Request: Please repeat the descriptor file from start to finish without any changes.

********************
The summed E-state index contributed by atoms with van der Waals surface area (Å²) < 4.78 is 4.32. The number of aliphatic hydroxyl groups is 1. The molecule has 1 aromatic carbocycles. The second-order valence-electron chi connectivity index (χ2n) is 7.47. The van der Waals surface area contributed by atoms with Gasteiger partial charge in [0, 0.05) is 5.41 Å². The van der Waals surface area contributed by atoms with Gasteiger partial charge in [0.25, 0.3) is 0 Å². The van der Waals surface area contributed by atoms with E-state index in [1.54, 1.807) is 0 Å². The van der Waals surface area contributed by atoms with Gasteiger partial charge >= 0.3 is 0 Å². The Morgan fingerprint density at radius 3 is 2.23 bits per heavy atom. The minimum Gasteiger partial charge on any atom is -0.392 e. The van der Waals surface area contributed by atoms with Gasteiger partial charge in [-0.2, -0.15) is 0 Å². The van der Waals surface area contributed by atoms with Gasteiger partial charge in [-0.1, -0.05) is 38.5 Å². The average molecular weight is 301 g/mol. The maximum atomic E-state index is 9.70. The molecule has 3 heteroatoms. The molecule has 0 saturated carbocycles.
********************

The summed E-state index contributed by atoms with van der Waals surface area (Å²) < 4.78 is 4.32. The number of aliphatic hydroxyl groups is 1. The molecule has 1 aromatic carbocycles. The second-order valence-electron chi connectivity index (χ2n) is 7.47. The van der Waals surface area contributed by atoms with Gasteiger partial charge in [0, 0.05) is 5.41 Å². The van der Waals surface area contributed by atoms with Gasteiger partial charge in [0.25, 0.3) is 0 Å². The van der Waals surface area contributed by atoms with E-state index in [1.54, 1.807) is 0 Å². The van der Waals surface area contributed by atoms with Gasteiger partial charge >= 0.3 is 0 Å². The Morgan fingerprint density at radius 3 is 2.23 bits per heavy atom. The minimum Gasteiger partial charge on any atom is -0.392 e. The van der Waals surface area contributed by atoms with Gasteiger partial charge in [-0.2, -0.15) is 0 Å². The van der Waals surface area contributed by atoms with Gasteiger partial charge in [-0.1, -0.05) is 38.5 Å². The average molecular weight is 301 g/mol. The maximum atomic E-state index is 9.70. The molecule has 3 heteroatoms. The molecule has 0 saturated carbocycles.